We cannot, in the United States, consistently adopt the domestic architecture of any other country, throughout, to our use. We are different in our institutions, our habits, our agriculture, our climates. Utility is our chief object, and coupled with that, the indulgence of an agreeable taste may be permitted to every one who creates a home for himself, or founds one for his family. The frequent changes of estates incident to our laws, and the many inducements held out to our people to change their locality or residence, in the hope of bettering their condition, is a strong hindrance to the adoption of a universally correct system in the construction of our buildings; deadening, as the effect of such changes, that home feeling which should be a prominent trait of agricultural character. An attachment to locality is not a conspicuous trait of American character; and if there be a people on earth boasting a high civilization and intelligence, who are at the same time a roving race, the Americans are that people; and we acknowledge it a blemish in our domestic and social constitution.

Such remark is not dropped invidiously, but as a reason why we have thus far made so little progress in the arts of home embellishment, and in clustering about our habitations those innumerable attractions which win us to them sufficiently to repel the temptation so often presented to our enterprise, our ambition, or love of gain—and these not always successful—in seeking other and distant places of abode. If, then, this tendency to change—a want of attachment to any one spot—is a reason why we have been so indifferent to domestic architecture; and if the study and practice of a better system of building tends to cultivate a home feeling, why should it not be encouraged? Home attachment is a virtue. Therefore let that virtue be cherished. And if any one study tend to exalt our taste, and promote our enjoyment, let us cultivate that study to the highest extent within our reach.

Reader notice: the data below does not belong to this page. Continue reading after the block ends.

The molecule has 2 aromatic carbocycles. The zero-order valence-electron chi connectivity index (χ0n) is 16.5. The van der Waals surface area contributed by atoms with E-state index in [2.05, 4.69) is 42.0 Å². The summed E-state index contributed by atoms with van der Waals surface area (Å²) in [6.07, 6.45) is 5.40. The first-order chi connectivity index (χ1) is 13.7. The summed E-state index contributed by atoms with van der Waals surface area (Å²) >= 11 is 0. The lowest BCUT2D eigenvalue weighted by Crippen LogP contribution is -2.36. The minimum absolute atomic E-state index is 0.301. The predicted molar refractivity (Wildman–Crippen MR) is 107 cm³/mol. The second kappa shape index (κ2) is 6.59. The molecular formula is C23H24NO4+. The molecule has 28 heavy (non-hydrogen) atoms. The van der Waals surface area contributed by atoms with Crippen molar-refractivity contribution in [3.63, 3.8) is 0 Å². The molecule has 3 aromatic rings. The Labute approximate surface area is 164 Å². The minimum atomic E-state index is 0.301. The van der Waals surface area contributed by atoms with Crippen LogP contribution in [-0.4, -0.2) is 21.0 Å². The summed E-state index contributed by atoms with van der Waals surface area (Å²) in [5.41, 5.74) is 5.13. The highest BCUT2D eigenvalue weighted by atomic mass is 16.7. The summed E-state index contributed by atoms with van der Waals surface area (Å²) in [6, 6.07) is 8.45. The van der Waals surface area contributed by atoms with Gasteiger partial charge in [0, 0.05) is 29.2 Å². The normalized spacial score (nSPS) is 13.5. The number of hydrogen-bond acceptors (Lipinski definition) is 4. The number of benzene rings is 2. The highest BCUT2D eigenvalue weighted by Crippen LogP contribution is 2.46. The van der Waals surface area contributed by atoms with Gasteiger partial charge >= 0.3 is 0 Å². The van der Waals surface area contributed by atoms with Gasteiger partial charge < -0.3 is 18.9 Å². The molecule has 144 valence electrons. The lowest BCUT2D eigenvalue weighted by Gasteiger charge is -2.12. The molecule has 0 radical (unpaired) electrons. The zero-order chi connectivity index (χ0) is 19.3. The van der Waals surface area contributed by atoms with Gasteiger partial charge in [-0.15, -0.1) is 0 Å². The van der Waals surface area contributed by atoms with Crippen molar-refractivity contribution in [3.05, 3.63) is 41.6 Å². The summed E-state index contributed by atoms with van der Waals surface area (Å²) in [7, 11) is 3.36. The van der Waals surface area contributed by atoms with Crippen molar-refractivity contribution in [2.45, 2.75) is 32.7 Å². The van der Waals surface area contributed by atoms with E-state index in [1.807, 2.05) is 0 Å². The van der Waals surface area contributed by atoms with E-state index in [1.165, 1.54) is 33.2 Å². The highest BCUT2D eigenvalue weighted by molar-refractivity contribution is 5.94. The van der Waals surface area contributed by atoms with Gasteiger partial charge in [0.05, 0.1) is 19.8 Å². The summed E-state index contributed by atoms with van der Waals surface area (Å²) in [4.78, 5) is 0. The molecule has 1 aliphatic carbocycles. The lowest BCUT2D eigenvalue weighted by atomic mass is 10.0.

Diversified as are the features of our country in climate, soil, surface, and position, no one style of rural architecture is properly adapted to the whole; and it is a gratifying incident to the indulgence in a variety of taste, that we possess the opportunity which we desire in its display to almost any extent in mode and effect. The Swiss chalet may hang in the mountain pass; the pointed Gothic may shoot up among the evergreens of the rugged hill-side; the Italian roof, with its overlooking campanile, may command the wooded slope or the open plain; or the quaint and shadowy style of the old English mansion, embosomed in its vines and shrubbery, may nestle in the quiet, shaded valley, all suited to their respective positions, and each in harmony with the natural features by which it is surrounded. Nor does the effect which such structures give to the landscape in an ornamental point of view, require that they be more imposing in character than the necessities of the occasion may demand. True economy demands a structure sufficiently spacious to accommodate its occupants in the best manner, so far as convenience and comfort are concerned in a dwelling; and its conformity to just rules in architecture need not be additionally expensive or troublesome. He who builds at all, if it be anything beyond a rude or temporary shelter, may as easily and cheaply build in accordance with correct rules of architecture, as against such rules; and it no more requires an extravagance in cost or a wasteful occupation of room to produce a given effect in a house suited to humble means, than in one of profuse accommodation. Magnificence, or the attempt at magnificence in building, is the great fault with Americans who aim to build out of the common line; and the consequence of such attempt is too often a failure, apparent, always, at a glance, and of course a perfect condemnation in itself of the judgment as well as taste of him who undertakes it.